Greek statesman Pericles once said, “Just because you do not take an interest in politics doesn’t mean politics won’t take an interest in you.”
There are many parallels to this in terms of psychology and how its concepts relate to information security. One of the key problems with security is that many people simply don’t understand it. I’m not talking about understanding it from a technical perspective — that’s mostly unimportant. I’m referring to the realities of why we have information risks in the first place, why outsiders want to capitalize on them and why we continue to struggle to get our arms around the challenges we face.
Given the challenges I’ve witnessed in my work as an information security consultant, I have taken a greater interest in human psychology and its tie-ins with security. For many reasons, I believe it is important for IT professionals to dabble in psychology to keep its effects from overwhelming their security programs.
The Psychology of Security
Humans are wired to want shiny new things. It’s way more fun to chase down new and sexy security solutions than it is to take the time to address the basics. Most people fail to realize that advanced security is nothing more than the mastery of basic concepts that have been around for years, even decades.
Society holds doctors, lawyers and certain other professionals up on pedestals, presumably because they are super smart and have dedicated their careers and lives to helping others. Yet many of the same people who hold these positions in high regard look down upon IT and security professionals because they don’t understand what we do. There is a stigma that we are know-it-all techies who can’t communicate with others. Building on this, we have seen a bottom-up evolution of IT in business, rather than a top-down approach that many business functions such as finance and legal have traditionally enjoyed.
In many cases, the people who do understand security are not the right people. Although executives often fail to fully grasp IT and security concepts, they typically make decisions on whether to spend money on security or ignore it altogether. Many of the projects I’ve worked on were based on the need to contract an independent third party to, among other things, detect weaknesses and convince decision-makers to act. Much of this money is spent unnecessarily because contractors essentially say the same things that IT professionals have been saying for years. Whether it’s in our personal or professional relationships, we tend to believe independent third parties more than the people we are closest to.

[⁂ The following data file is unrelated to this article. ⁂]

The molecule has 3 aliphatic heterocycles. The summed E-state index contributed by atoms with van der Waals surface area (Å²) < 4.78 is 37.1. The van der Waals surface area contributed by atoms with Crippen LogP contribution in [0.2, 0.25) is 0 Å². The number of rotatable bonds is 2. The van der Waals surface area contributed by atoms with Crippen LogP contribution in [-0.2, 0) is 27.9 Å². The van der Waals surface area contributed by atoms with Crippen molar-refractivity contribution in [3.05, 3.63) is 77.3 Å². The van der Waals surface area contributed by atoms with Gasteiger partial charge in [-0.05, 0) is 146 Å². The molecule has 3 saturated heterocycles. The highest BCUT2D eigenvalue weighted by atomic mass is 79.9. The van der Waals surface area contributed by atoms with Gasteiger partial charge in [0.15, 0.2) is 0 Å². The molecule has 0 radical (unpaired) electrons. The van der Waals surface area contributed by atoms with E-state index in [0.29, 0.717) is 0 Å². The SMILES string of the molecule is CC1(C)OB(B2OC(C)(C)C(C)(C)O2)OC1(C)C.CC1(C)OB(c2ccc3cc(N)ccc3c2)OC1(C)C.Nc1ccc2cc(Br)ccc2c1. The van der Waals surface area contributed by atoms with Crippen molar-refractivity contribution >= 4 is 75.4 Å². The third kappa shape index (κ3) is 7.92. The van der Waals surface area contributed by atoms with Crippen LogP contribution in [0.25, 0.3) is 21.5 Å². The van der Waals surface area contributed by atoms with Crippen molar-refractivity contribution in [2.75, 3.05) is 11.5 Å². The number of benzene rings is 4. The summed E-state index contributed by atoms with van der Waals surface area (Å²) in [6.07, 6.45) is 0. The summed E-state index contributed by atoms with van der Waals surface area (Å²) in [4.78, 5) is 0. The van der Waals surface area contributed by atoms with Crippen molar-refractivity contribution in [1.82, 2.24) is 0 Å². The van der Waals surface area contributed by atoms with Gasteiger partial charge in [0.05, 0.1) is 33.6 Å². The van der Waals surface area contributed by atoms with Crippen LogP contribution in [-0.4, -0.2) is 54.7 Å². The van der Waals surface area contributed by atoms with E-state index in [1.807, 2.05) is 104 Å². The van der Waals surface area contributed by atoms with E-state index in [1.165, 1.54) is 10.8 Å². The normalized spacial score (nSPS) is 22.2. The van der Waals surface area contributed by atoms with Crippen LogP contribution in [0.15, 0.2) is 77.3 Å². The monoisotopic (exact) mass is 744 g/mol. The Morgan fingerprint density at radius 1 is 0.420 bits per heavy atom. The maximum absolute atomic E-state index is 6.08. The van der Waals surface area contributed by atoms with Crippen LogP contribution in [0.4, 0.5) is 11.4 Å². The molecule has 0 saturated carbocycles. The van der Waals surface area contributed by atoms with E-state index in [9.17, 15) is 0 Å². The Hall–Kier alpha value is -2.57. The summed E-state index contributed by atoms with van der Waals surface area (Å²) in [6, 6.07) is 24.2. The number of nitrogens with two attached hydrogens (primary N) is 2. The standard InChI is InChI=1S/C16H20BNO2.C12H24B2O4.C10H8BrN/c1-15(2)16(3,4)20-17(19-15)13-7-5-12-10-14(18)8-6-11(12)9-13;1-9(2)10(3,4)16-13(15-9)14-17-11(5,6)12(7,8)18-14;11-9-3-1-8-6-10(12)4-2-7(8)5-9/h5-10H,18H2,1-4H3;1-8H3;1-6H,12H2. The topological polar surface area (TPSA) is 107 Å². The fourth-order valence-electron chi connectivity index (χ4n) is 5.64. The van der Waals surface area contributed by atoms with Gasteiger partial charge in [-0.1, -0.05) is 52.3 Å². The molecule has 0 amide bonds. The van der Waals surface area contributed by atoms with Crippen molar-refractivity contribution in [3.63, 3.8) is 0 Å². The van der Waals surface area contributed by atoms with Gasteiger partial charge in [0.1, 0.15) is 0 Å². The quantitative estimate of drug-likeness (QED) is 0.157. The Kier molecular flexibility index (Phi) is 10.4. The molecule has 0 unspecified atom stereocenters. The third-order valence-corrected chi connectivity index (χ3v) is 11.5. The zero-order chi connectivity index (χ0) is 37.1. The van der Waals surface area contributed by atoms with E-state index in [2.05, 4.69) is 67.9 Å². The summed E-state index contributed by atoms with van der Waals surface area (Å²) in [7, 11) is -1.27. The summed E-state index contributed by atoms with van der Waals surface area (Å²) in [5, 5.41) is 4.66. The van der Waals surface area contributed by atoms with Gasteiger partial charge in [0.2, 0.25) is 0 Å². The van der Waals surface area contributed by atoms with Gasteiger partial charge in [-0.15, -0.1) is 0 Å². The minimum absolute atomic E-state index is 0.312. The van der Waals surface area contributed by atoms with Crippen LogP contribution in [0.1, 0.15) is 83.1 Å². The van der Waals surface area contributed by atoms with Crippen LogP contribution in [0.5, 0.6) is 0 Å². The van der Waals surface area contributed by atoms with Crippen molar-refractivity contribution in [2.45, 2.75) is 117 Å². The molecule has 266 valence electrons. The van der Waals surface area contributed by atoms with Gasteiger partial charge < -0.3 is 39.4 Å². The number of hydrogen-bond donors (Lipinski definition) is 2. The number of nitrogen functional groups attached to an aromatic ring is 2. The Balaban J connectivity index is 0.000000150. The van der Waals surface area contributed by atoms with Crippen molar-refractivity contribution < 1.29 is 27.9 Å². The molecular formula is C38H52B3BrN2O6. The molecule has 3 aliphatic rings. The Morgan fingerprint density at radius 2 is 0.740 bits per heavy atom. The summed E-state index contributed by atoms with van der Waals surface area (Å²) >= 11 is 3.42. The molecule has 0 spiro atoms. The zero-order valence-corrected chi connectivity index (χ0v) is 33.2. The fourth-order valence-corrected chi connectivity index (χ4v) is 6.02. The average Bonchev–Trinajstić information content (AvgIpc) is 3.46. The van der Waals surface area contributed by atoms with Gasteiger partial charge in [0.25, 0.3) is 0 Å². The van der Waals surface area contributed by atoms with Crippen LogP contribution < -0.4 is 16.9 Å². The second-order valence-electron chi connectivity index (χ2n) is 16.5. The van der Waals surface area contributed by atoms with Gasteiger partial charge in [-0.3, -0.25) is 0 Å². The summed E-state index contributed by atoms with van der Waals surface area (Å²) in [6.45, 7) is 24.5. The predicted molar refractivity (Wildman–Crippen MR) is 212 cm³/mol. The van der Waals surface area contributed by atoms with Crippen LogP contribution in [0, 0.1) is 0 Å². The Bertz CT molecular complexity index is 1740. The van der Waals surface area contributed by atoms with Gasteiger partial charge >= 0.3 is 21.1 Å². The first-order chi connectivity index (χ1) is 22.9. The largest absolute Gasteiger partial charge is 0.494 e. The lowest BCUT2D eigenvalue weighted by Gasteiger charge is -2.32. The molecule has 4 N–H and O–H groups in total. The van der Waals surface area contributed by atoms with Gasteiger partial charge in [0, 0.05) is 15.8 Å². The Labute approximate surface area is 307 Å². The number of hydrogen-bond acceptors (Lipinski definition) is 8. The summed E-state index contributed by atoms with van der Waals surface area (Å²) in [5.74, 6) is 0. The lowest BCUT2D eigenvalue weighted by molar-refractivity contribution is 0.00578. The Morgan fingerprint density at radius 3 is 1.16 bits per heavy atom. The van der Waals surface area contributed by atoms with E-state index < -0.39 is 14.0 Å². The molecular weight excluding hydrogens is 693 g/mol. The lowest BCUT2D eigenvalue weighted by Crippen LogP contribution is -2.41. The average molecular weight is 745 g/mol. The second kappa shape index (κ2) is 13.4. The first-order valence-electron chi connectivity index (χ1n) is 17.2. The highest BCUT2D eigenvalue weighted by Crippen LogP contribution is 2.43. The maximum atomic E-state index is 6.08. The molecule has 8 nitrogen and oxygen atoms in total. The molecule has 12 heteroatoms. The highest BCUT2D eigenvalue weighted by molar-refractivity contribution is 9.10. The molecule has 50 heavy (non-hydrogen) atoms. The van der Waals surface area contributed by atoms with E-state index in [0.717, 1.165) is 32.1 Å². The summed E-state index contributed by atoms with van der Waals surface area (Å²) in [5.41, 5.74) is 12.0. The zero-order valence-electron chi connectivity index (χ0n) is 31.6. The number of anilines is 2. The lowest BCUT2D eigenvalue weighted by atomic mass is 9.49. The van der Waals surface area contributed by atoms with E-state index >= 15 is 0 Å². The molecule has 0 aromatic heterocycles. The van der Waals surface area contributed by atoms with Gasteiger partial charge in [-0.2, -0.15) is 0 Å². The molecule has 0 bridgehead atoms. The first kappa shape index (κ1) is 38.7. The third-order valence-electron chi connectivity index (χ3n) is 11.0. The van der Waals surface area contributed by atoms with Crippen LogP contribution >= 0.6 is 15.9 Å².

‘Insight Into the Moods of Man’
J.G. Holland, an American novelist and poet, once said, “The secret of many a person’s success in the world resides in his insight into the moods of man and his tact in dealing with them.” The more I work in information security, the more I realize how true and profound that statement really is.
Pay attention to the people side of security as much as you do anything else. People are creatures of emotion, not logic. Behaviors and decisions involving security rarely make sense. However, I’m convinced that mastery of this area can help us all build and foster reasonable and effective information security programs.